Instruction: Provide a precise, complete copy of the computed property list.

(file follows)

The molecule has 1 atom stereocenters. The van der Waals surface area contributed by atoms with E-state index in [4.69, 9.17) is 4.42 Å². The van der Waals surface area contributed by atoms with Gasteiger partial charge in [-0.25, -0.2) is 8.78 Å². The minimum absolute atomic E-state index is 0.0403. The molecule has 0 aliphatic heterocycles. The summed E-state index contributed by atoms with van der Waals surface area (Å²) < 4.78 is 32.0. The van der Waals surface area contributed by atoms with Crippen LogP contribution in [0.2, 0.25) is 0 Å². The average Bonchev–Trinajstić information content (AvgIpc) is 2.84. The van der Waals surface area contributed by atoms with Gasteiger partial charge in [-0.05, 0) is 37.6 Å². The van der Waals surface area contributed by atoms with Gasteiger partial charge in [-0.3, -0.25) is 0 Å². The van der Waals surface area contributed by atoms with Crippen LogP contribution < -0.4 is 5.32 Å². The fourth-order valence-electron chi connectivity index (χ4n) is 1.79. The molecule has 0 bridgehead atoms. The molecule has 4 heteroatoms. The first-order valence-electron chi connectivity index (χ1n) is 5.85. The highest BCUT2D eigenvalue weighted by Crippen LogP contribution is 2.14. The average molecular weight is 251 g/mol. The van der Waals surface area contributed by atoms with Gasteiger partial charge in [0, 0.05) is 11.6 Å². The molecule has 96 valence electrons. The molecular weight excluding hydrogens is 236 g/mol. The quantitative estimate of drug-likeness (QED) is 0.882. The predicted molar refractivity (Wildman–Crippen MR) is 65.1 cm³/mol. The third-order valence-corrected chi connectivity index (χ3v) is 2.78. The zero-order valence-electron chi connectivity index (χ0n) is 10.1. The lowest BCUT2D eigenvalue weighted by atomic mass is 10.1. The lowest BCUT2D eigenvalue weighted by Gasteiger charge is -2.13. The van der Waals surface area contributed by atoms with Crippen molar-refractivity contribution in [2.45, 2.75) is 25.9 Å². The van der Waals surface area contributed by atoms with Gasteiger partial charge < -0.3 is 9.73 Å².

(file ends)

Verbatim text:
The molecule has 1 atom stereocenters. The van der Waals surface area contributed by atoms with E-state index in [4.69, 9.17) is 4.42 Å². The van der Waals surface area contributed by atoms with Gasteiger partial charge in [-0.25, -0.2) is 8.78 Å². The minimum absolute atomic E-state index is 0.0403. The molecule has 0 aliphatic heterocycles. The summed E-state index contributed by atoms with van der Waals surface area (Å²) < 4.78 is 32.0. The van der Waals surface area contributed by atoms with Crippen LogP contribution in [0.2, 0.25) is 0 Å². The average Bonchev–Trinajstić information content (AvgIpc) is 2.84. The van der Waals surface area contributed by atoms with Gasteiger partial charge in [-0.05, 0) is 37.6 Å². The van der Waals surface area contributed by atoms with Gasteiger partial charge in [-0.3, -0.25) is 0 Å². The van der Waals surface area contributed by atoms with Crippen LogP contribution < -0.4 is 5.32 Å². The fourth-order valence-electron chi connectivity index (χ4n) is 1.79. The molecule has 0 bridgehead atoms. The molecule has 4 heteroatoms. The first-order valence-electron chi connectivity index (χ1n) is 5.85. The highest BCUT2D eigenvalue weighted by Crippen LogP contribution is 2.14. The average molecular weight is 251 g/mol. The van der Waals surface area contributed by atoms with Gasteiger partial charge in [0, 0.05) is 11.6 Å². The molecule has 96 valence electrons. The molecular weight excluding hydrogens is 236 g/mol. The quantitative estimate of drug-likeness (QED) is 0.882. The predicted molar refractivity (Wildman–Crippen MR) is 65.1 cm³/mol. The third-order valence-corrected chi connectivity index (χ3v) is 2.78. The zero-order valence-electron chi connectivity index (χ0n) is 10.1. The lowest BCUT2D eigenvalue weighted by atomic mass is 10.1. The lowest BCUT2D eigenvalue weighted by Gasteiger charge is -2.13. The van der Waals surface area contributed by atoms with Crippen molar-refractivity contribution in [2.45, 2.75) is 25.9 Å². The van der Waals surface area contributed by atoms with Gasteiger partial charge < -0.3 is 9.73 Å².